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Jeep Cherokee [KJ] (2002-2007)

GOING FOR A NATIVE AMERICAN (some text hidden)


Introductionword count: 95

There's something about a Jeep Cherokee that's distinctly definitive. After all, the Cherokee first arrived here in 1993 with left hand drive imports having been available since as far back as 1984. It rapidly became a premium product, in huge demand amongst urban trendies. As it grew older it fell from favour a little, but the all-new model, introduced in 2001 has resurrected the Cherokee as one of the 'must have' 4x4s. Tracking down a decent used example isn't easy, as many owners aren't keen on being parted with their slice of prime American beef.

Modelsword count: 22

Models Covered: Third generation Cherokee - 2001- to date: (Five-door four-wheel drive Estate: 2.4, 3.7 petrol 2.5, 2.8 diesel [Sport, Limited, Predator])

Historyword count: 404

When it was launched in the UK in 1993, the Cherokee wasn't exactly box-fresh, having already served an eight-year commission across the pond. Nevertheless, British buyers soon took it to their hearts and for a brief period in the mid-nineties a Cherokee was a far safer investment than bricks, mortar, gold or the BCCI. It was relatively affordable and it made an interesting alternative to the existing crop of 4x4s that were either resolutely agricultural or self-consciously effeminate. Here was something that the Marlboro Man would probably drive when his horse went in for its 12,000-mile service. Given this rugged appeal, it was easy to forgive the Cherokee's faults. There was less rear-seat space than you'd find in a Peugeot hatch and the fake wood trim looked like something purloined from a motel that charged by the hour. Nevertheless, in those boom years when fuel was merely extortionate, the Cherokee made a strange kind of sense. Even when Jeep tried to replace the thing with the Grand Cherokee model, for that was its purpose, UK buyers stayed loyal and the Grand Cherokee was subsequently positioned as an upscale alternative. Towards the end of its days, the old square Cherokee didn't even make the invite list in comparison tests with the better compact SUVs such as the Ford Maverick and the Land Rover Freelander and the time had come for something completely different. The 'new' Cherokee is cut from different cloth. Dubbed the Liberty in the US, where customers had grown fatigued by a new Cherokee every month, this latest model takes a fundamental appraisal of all things Jeep and shamelessly slathers these design cues liberally about itself. The Cherokee remained largely unchanged bar the introduction of a more powerful 2.8-litre version in 2003. Then in 2005 the Jeep was subjected to some mild upgrades and a styling refresh. Would-be buyers can sport these models by the shapelier bonnets and 7-slat grilles. The Cherokee's popularity was on the slide by early 2006 when Jeep added a more advanced ESP system to deliver improved on-road traction for driving on snow, ice or wet surfaces. Prices were cut at the same time to help it compete with more modern rivals. Only the 3.7 V6 and 2.8 CRD engines were available by this stage although a Predator special edition with the 2.4-litre petrol unit was offered for a while. A brand new Cherokee was launched in August 2008.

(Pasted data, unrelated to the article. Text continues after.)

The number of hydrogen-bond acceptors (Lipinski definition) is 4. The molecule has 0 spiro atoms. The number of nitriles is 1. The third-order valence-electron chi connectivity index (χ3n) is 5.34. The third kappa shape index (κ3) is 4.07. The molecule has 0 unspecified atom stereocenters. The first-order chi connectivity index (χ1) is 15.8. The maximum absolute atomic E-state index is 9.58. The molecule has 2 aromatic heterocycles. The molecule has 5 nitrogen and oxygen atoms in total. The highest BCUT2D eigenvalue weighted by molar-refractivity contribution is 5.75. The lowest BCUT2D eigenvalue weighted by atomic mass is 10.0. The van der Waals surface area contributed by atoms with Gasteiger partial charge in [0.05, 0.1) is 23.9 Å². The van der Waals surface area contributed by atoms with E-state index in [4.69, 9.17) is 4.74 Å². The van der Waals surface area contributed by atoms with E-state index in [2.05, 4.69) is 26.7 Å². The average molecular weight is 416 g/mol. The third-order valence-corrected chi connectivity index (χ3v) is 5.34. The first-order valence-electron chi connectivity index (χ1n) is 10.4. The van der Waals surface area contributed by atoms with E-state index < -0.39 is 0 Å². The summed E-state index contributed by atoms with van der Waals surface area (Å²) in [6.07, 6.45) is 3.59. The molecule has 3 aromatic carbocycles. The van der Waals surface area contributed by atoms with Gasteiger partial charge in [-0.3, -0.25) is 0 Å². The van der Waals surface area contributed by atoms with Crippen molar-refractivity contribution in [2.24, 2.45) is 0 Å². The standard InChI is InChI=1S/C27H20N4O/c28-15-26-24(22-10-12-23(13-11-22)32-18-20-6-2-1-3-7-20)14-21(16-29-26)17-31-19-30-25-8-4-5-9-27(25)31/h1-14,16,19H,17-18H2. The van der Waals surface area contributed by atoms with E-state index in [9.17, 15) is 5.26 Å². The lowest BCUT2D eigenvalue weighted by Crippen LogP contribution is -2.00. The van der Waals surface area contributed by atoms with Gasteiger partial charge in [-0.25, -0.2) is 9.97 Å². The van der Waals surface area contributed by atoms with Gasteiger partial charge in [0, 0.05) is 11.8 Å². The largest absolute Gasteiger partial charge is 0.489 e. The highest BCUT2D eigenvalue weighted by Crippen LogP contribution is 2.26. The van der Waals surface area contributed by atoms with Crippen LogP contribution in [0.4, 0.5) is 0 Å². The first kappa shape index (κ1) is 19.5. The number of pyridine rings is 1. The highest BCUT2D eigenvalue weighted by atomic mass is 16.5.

What You Getword count: 109

A vehicle that's loaded with equipment and ability (both on and off-road). The interiors display a fair degree of plastic hide and there's a cutesy 'round' theme going on, with round door handles and air vents and broad arcs on the instrument binnacle and door trims. What's perhaps a pity is that this is probably the first Jeep model that could have been built by anybody else. Whether this is a compliment given the excellence of some of the emerging rivals or an indictment of the watering down of the Jeep bloodline depends on your standpoint. What's not up for debate is that it's a better car than before.

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Category: Crossover or SUV 4x4s

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This is an excerpt from our full review.
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